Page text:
written and directed by Shinji Aoyama with Koji Yakusho, Aoi Miyazaki, Masaru Miyazaki, and Yohichiroh Saitoh opens May 4 at Uptown
IN HIS TOWERING, transcendent Eureka, writer-director Shinji Aoyama takes a well-worked form, the road movie, and elevates it so that by the end we have watched a man and two children move from pain and withdrawal to something close to redemption. Don't let Eureka's three-hour, 40-minute running time put you off; I've seen 90-minute movies that feel longer. Winner of two Cannes prizes last May, Eureka has no fat and no indulgent sequences. Within Aoyama's sweeping vistas, time seems to fly.
The story opens on a deceptively ordinary sunny morning in semi-rural southwest Japan. From a grassy hill above the bus stop, a mother waves goodbye to her son Naoki and younger daughter Kozue (real-life brother and sister Masaru and Aoi Miyazaki) as they set off for middle school.
Eureka is shot in CinemaScope and black-and-white using color stock, which gives it a muted sepia tone. The technique heightens the scene's almost fairy-tale look: this lovely mother in a long flowing dress, her hair nearly waist length under her straw hat. It's Aoyama's deliberate counterpoint to what follows, a way of dividing the film irrevocably into an idealized past and a nightmarish present.
Among the quiet citizens filing onto this nearly empty city bus is a deranged young man with a gun. By the end of the next scene the only three left alive are the now-mute, traumatized children and Makoto, the driver (the tall, charismatic Koji Yakusho of Shall We Dance? and The Eel). Our first clue to Aoyama's style is how scrupulously he avoids exploiting this sequence; another is a moment much later in the film when a sandal, floating downstream, tells us all we need to know about the fate of its wearer. (The eloquent cinematography is by Masaki Tamra.)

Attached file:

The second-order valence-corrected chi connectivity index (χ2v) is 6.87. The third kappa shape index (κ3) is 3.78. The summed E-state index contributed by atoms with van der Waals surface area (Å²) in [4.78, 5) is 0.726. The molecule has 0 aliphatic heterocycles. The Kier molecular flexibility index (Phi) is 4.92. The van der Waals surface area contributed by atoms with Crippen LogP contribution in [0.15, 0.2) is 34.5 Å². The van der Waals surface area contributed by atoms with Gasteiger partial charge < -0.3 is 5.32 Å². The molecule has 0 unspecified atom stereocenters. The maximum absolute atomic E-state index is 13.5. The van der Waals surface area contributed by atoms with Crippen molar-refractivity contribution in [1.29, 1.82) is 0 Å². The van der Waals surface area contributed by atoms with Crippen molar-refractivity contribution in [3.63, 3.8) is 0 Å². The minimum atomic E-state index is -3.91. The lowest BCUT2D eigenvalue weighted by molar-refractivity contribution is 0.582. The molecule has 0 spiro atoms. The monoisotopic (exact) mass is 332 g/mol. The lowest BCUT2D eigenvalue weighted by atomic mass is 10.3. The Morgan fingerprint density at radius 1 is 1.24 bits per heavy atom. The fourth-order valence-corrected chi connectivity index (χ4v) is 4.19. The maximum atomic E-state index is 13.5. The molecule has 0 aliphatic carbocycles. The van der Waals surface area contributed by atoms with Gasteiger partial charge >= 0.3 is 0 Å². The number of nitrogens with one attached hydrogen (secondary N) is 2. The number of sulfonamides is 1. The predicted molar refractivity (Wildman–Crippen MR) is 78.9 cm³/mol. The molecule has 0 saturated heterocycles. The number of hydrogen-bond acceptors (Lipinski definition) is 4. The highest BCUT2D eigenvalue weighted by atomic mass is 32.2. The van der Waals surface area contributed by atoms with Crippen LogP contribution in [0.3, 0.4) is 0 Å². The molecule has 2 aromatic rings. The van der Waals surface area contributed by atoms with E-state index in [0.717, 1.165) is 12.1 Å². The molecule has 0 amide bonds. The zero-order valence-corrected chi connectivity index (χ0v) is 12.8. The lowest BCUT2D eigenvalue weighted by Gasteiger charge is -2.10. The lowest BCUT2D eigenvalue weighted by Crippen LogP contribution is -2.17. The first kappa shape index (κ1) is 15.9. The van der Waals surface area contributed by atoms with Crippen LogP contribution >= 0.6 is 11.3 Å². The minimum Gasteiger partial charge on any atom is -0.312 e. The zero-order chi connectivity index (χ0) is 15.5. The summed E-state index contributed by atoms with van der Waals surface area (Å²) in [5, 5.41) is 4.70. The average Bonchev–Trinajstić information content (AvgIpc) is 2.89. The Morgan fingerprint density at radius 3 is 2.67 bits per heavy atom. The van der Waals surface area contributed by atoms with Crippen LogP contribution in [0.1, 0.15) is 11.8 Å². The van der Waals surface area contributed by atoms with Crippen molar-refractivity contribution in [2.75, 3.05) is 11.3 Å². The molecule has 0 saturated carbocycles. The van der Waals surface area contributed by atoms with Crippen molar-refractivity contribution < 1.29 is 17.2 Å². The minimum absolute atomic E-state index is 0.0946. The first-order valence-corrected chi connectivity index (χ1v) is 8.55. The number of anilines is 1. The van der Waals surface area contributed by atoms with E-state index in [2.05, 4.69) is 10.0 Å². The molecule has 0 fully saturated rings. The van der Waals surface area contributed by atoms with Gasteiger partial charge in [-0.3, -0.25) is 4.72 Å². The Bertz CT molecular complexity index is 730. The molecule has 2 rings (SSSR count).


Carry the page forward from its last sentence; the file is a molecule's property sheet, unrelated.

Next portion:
THE BUS TRAGEDY is compounded for all three survivors. Given to night sweats and survivor's guilt, Makoto abruptly leaves his family to wander aimlessly. The kids' situation is made even more stark when, in a single long high-angle shot, we watch their mother calmly walk away from her children and their abusive father (who dies soon afterward while driving drunk).
After two years, Makoto returns to find that his wife has left and his stern father has disinherited him. While working as a day laborer, Makoto's path crosses that of the orphaned kids. Their father's life insurance has provided money enough to live on, but they've stopped going to school and live in their huge two-story house like drugged, feral animals, their kitchen a Styrofoam mountain of old takeout boxes.
Makoto moves in with them, bringing kindness and order (even as all three continue to suffer panic attacks). There's the sense in this knotty-pine Westernized house that the wagon train has circled against all comers. The last to enter the compound is the kids' cousin Akihito (Yohichiroh Saitoh), a jangly, funny college kid on school break. He warns them that his family—their eyes on the kids' money—is poised to descend.
Branded a suspicious vagrant, Makoto is briefly jailed in connection with the deaths of two young village women. Once freed, that's reason enough for him to outfit a bus and take all three kids across Kyushu's uncluttered island landscape on an extraordinary journey, both outward and inward.
During his time in jail, Makoto hears and returns quiet taps from the next cell, which provide comfort and some measure of reassurance. Later, in their bus, Makoto's taps quiet the troubled Kozue and with the whole of Eureka, Aoyama sends that reassurance along to us: There is humanity in the world. Tap, tap, tap.